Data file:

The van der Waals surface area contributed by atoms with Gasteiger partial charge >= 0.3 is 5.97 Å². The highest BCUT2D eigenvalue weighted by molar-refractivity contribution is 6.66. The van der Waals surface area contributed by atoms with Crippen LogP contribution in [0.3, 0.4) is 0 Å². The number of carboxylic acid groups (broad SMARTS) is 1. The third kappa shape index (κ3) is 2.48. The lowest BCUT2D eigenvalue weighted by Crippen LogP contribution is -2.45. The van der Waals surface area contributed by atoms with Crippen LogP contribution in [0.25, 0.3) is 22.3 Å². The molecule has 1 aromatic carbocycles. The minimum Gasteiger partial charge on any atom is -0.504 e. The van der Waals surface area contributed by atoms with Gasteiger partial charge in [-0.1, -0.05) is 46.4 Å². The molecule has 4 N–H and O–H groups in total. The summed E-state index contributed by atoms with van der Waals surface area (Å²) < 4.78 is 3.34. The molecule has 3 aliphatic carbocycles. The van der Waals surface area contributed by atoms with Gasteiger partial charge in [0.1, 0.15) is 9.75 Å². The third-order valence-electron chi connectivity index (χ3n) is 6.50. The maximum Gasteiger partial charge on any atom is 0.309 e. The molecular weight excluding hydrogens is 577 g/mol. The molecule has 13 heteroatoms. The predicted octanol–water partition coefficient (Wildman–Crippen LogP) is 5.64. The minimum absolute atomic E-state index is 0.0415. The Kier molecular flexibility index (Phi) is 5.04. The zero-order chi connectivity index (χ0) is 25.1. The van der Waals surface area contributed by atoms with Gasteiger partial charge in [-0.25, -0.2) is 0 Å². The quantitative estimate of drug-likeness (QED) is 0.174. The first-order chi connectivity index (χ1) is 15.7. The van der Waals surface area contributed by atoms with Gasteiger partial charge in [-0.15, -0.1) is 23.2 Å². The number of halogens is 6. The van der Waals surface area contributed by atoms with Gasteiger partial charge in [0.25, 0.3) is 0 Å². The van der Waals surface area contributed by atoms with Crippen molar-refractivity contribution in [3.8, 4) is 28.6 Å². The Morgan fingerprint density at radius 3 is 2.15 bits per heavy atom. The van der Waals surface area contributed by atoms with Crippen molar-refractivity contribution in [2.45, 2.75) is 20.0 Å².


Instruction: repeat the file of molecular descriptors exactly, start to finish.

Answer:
The van der Waals surface area contributed by atoms with Gasteiger partial charge >= 0.3 is 5.97 Å². The highest BCUT2D eigenvalue weighted by molar-refractivity contribution is 6.66. The van der Waals surface area contributed by atoms with Crippen LogP contribution in [0.3, 0.4) is 0 Å². The number of carboxylic acid groups (broad SMARTS) is 1. The third kappa shape index (κ3) is 2.48. The lowest BCUT2D eigenvalue weighted by Crippen LogP contribution is -2.45. The van der Waals surface area contributed by atoms with Crippen LogP contribution in [0.25, 0.3) is 22.3 Å². The molecule has 1 aromatic carbocycles. The minimum Gasteiger partial charge on any atom is -0.504 e. The van der Waals surface area contributed by atoms with Gasteiger partial charge in [-0.1, -0.05) is 46.4 Å². The molecule has 4 N–H and O–H groups in total. The summed E-state index contributed by atoms with van der Waals surface area (Å²) < 4.78 is 3.34. The molecule has 3 aliphatic carbocycles. The van der Waals surface area contributed by atoms with Gasteiger partial charge in [0.1, 0.15) is 9.75 Å². The third-order valence-electron chi connectivity index (χ3n) is 6.50. The maximum Gasteiger partial charge on any atom is 0.309 e. The molecular weight excluding hydrogens is 577 g/mol. The molecule has 13 heteroatoms. The predicted octanol–water partition coefficient (Wildman–Crippen LogP) is 5.64. The minimum absolute atomic E-state index is 0.0415. The Kier molecular flexibility index (Phi) is 5.04. The zero-order chi connectivity index (χ0) is 25.1. The van der Waals surface area contributed by atoms with Gasteiger partial charge in [-0.25, -0.2) is 0 Å². The quantitative estimate of drug-likeness (QED) is 0.174. The first-order chi connectivity index (χ1) is 15.7. The van der Waals surface area contributed by atoms with Gasteiger partial charge in [-0.15, -0.1) is 23.2 Å². The number of halogens is 6. The van der Waals surface area contributed by atoms with Gasteiger partial charge in [0.25, 0.3) is 0 Å². The van der Waals surface area contributed by atoms with Crippen molar-refractivity contribution in [3.8, 4) is 28.6 Å². The Morgan fingerprint density at radius 3 is 2.15 bits per heavy atom. The van der Waals surface area contributed by atoms with Crippen molar-refractivity contribution in [2.45, 2.75) is 20.0 Å².